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Fencing Materials For Livestock Systems

ID

442-131

Authors as Published

Susan Wood Gay, Extension Engineer and Rick D. Heidel, Extension Agent, Animal Science; Virginia Tech

Good fencing protects and confines valuable livestock by presenting barriers to restrict animal movement. Barriers may be physical, psychological, or a combination of both. Physical barriers consist of enough materials of sufficient strength to prevent or discourage animals from going over, under, or through the fence. Psychological barriers depend upon inflicting pain to discourage animals from challenging a physical barrier of inferior strength.

Traditional livestock fencing materials have included barbed, woven, mesh, and electrified wire, and combinations of these materials. Board fences have also been popular. These conventional materials are still widely used and make excellent fences if properly constructed. However, new materials such as high tensile wire should also be considered when selecting fencing types.

The type of fencing needed for livestock confinement depends on several factors including animal species, age, breed, and production system. Beef cattle on a controlled grazing system have different fencing needs than horses on recreational pasture. Permanent boundary or division fences require different fencing materials than fences for temporary paddocks.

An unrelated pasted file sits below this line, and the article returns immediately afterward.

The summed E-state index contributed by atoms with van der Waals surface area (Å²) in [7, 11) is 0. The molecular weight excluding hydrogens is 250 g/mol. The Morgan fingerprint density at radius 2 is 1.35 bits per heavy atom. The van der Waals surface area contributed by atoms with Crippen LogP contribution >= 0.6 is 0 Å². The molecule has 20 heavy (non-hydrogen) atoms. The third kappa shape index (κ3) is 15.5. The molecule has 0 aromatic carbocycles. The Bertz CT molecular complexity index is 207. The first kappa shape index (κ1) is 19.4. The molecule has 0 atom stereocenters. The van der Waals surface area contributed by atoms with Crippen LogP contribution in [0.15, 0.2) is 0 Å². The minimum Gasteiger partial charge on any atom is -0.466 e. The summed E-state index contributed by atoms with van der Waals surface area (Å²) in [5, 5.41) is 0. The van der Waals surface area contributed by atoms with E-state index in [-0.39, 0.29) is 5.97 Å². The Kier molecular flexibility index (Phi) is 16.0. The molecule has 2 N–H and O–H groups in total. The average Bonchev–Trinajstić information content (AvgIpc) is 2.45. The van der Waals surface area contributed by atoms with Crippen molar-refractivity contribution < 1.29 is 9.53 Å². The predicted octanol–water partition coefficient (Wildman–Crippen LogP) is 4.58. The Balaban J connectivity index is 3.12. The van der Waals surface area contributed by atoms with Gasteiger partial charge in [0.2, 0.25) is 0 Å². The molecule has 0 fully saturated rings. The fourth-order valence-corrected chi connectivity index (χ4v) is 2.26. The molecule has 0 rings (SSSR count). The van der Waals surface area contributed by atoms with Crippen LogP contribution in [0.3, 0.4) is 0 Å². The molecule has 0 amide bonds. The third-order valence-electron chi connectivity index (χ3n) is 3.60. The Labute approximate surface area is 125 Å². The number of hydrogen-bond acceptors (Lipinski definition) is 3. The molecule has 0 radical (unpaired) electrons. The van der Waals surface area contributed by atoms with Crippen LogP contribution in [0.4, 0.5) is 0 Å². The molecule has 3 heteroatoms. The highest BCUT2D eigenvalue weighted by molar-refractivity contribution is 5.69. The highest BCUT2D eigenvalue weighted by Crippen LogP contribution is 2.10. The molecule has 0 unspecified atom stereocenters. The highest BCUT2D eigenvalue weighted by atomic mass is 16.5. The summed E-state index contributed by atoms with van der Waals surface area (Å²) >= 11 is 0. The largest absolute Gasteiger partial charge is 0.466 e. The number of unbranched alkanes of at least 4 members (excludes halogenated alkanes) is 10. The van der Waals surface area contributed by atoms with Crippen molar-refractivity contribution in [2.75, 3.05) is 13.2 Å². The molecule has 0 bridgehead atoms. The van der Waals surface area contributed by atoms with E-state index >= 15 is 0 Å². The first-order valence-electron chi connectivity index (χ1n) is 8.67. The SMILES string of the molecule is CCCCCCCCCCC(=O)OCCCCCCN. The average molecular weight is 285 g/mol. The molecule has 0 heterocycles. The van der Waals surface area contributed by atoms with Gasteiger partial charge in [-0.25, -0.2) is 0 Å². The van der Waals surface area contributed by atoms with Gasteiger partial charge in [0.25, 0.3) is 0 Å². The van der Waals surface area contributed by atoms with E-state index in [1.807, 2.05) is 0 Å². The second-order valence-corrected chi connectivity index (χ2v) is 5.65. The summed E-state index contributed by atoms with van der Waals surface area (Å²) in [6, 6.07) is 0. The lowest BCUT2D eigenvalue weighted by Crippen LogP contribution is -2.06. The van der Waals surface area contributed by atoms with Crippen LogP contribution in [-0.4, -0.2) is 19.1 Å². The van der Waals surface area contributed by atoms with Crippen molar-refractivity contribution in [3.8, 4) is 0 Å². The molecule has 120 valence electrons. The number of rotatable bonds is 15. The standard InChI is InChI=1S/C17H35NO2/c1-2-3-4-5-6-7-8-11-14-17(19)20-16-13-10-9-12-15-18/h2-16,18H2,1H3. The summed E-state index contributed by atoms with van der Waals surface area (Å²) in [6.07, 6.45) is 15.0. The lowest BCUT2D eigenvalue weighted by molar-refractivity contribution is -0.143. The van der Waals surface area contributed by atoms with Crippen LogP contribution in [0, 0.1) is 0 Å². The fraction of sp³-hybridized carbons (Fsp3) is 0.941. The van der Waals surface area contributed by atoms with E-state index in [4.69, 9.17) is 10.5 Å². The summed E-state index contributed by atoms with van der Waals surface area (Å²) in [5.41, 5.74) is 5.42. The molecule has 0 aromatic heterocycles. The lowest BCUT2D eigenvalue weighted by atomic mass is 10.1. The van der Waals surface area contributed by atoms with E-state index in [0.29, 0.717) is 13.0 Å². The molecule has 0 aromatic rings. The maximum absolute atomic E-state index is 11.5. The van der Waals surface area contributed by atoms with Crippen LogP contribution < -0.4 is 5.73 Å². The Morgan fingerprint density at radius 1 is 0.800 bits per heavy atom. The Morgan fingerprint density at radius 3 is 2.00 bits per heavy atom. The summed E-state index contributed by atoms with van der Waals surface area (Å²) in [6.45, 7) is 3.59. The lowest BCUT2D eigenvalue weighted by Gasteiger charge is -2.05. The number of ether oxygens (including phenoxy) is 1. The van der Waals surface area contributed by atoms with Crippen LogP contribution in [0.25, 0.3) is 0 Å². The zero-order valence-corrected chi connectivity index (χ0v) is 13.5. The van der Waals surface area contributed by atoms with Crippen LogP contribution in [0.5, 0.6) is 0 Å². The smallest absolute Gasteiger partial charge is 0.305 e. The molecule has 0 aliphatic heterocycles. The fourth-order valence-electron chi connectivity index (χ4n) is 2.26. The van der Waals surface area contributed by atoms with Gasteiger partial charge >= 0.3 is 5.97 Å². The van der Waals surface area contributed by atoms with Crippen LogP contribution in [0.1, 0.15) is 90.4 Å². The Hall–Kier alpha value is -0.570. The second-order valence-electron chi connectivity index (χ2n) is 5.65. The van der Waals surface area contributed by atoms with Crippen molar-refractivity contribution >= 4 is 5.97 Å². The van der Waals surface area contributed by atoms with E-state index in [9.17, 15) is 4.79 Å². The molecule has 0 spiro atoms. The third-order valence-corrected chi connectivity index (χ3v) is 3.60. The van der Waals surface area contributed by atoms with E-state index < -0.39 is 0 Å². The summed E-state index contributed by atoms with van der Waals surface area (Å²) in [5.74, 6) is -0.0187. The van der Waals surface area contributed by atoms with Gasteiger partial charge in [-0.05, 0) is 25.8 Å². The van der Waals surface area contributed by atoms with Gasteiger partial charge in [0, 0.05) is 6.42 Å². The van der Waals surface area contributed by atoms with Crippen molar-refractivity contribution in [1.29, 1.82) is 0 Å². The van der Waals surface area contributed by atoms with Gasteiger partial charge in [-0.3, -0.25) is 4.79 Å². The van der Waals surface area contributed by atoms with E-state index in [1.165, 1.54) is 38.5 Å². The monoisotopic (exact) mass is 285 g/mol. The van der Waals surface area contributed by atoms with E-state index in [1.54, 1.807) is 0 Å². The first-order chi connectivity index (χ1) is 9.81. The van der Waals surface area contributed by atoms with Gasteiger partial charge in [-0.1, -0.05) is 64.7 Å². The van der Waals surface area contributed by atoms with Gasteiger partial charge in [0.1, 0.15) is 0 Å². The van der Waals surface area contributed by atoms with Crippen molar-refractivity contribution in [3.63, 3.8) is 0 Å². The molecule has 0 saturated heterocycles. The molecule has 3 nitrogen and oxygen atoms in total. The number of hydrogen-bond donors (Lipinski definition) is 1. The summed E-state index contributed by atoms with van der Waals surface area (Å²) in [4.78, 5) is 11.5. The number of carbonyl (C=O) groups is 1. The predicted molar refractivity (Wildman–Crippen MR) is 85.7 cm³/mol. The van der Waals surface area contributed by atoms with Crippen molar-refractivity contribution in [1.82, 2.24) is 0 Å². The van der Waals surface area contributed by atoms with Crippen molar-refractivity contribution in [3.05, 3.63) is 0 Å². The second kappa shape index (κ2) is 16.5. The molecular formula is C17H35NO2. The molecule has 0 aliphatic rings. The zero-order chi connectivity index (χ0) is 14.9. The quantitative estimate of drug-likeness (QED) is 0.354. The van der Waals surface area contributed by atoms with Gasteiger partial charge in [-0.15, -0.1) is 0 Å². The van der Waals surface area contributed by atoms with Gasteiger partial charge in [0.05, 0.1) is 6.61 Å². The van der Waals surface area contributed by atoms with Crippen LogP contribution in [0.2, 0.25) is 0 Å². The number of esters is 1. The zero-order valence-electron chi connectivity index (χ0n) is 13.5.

Fencing type and material influence the cost, lifespan, and function of the fencing system. This publication discusses the types of fencing and materials that are available for livestock systems and provides some guidelines on fencing material selection for various livestock types.

Fencing Types

Factors for selecting fencing type include affordability, maintenance, durability, and effectiveness of containing livestock. Fencing types vary from physical barriers such as woven wire and board fences to psychological barriers such as electrified poly wire or tape. High tensile electric fences are a combination of both barrier types.

Woven Wire Fences
Woven wire fences consist of smooth horizontal (line) wires held apart by vertical (stay) wires. Spacing between line wires may vary from 1 1/2 inches at the bottom for small animals to 9 inches at the top for large animals. Wire spacing generally increases with fence height.

Woven wire fences are available in numerous combinations of wire sizes and spacings, number of line wires, and heights. Most fences range in height from 26 to 48 inches. Stay wires should be spaced 6 inches apart for small animals and 12 inches apart for large animals.

The standard design numbers listed on the manufacturer's tag (attached to fence rolls) describe the fence (Figure 1). For example, a design number of "1047-12-11" indicates that the fence has ten line wires and is 47 inches high, has 12 inches of spacing between stay wires, and has 11-gauge filler wires (wires between the top and bottom line wires).